Geometric Analysis Gallery

Welcome to my personal homepage!

This site is devoted to visualizing topics in geometric analysis, with a particular focus on free boundary minimal surfaces (FBMS).

I am a postdoctoral research associate at the University of Münster in the field of Geometric Analysis. Previously, I worked at Queen Mary University of London after graduating from ETH Zürich. Please don't hesitate to contact me via email. I would be delighted to answer your questions and welcome any feedback or suggestions.

Mario B. Schulz  

Latest gallery update:
New FBMS in ellipsoids.

Minimal surfaces

The rigorous construction of new surfaces in geometry is comparable to the discovery of new species in biology, the synthesis of new molecules in chemistry or the detection of new particles in physics. Exploring whether surfaces with specific properties exist helps us understand how our ambient space influences which shapes are possible. A desirable property for surfaces is being critical for the area functional, that is being a minimal surface. This means that their area cannot be decreased to first order by any small variation of the surface. Equivalently, the mean curvature of the surface vanishes everywhere, signifying that at every point, the surface has a tangential direction with the largest positive curvature and a second tangential direction, orthogonal to the first, with an equal amount of negative curvature. As a result of this equality, minimal surfaces are particularly aesthetic and possess rich geometric and analytic properties. The search for and analysis of these surfaces has been the focus of the research of some of the most renowned mathematicians of the past three centuries.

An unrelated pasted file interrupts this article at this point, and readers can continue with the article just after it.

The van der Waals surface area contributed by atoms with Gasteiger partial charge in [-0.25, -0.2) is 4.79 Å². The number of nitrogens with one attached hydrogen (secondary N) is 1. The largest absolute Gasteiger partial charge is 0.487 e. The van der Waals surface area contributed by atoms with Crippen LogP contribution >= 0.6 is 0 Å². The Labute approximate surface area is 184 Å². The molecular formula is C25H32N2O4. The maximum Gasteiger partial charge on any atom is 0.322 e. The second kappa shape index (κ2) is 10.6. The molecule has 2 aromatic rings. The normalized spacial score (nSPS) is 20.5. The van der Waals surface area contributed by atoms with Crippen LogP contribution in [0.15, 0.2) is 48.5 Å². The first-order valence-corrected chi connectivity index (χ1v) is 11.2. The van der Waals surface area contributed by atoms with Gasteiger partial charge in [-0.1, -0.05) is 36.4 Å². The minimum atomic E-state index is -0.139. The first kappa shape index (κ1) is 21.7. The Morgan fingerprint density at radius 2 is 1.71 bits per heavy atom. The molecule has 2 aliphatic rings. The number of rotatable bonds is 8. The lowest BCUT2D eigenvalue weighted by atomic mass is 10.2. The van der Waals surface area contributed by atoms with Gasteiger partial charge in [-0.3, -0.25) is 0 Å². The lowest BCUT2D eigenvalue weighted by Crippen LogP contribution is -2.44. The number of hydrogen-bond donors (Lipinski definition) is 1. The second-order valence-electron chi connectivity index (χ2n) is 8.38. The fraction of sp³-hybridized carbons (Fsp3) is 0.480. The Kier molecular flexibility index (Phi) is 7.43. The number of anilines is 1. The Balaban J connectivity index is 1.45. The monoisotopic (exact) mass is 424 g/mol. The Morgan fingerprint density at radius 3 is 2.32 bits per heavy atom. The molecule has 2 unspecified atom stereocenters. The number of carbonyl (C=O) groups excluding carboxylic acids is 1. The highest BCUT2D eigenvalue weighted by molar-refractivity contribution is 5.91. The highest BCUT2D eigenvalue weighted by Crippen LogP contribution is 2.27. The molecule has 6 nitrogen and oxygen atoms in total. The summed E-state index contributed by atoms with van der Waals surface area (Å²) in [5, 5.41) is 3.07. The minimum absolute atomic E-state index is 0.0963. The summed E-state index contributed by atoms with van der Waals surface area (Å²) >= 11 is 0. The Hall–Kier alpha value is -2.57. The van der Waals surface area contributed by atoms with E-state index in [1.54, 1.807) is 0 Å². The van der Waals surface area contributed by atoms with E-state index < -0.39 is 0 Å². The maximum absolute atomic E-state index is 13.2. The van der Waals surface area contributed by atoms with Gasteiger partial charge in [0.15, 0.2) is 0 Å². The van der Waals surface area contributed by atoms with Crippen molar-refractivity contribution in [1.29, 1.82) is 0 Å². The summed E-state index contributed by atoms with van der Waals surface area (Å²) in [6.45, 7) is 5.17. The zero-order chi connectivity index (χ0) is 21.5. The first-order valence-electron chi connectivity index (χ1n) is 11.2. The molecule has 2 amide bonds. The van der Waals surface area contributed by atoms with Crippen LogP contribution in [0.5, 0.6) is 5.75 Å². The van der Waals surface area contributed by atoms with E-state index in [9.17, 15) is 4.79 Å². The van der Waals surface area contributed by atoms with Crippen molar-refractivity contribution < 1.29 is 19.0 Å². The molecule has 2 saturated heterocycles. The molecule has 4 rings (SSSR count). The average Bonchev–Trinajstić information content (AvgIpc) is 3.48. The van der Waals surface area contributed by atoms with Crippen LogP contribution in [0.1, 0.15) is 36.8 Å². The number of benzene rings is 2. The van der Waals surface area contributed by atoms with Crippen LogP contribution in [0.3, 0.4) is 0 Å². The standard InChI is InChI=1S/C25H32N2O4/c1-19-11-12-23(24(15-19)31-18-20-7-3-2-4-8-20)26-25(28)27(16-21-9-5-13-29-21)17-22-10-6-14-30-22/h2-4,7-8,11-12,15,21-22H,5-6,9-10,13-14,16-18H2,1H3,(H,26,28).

The catenoid was the first (nonplanar) minimal surface discovered by Euler. Meusnier's helicoid and Scherk's minimal surfaces were later added to the list of known examples. Enneper, Schwarz, Riemann, and Weierstrass further developed the theory. Plateau demonstrated that minimal surfaces appear in nature as surfaces with the least potential surface energy. He experimentally created them by dipping wires in the form of closed curves into soap water. The famous problem about the existence of a minimal surface with an arbitrarily given Jordan curve as boundary was named after him. Its solution, achieved independently by Douglas and Radó, is a milestone in the history of mathematics. The corresponding Neumann problem, proposed by Courant, asks for free boundary minimal surfaces, i. e. minimal surfaces that meet a given constraint surface orthogonally along their boundary. Such surfaces naturally emerge as interfaces between different fluids of equal pressure and can be used to model cellular membranes. Even in very simple ambient manifolds, many fundamental questions about the existence, uniqueness, and instability of free boundary minimal surfaces remain open.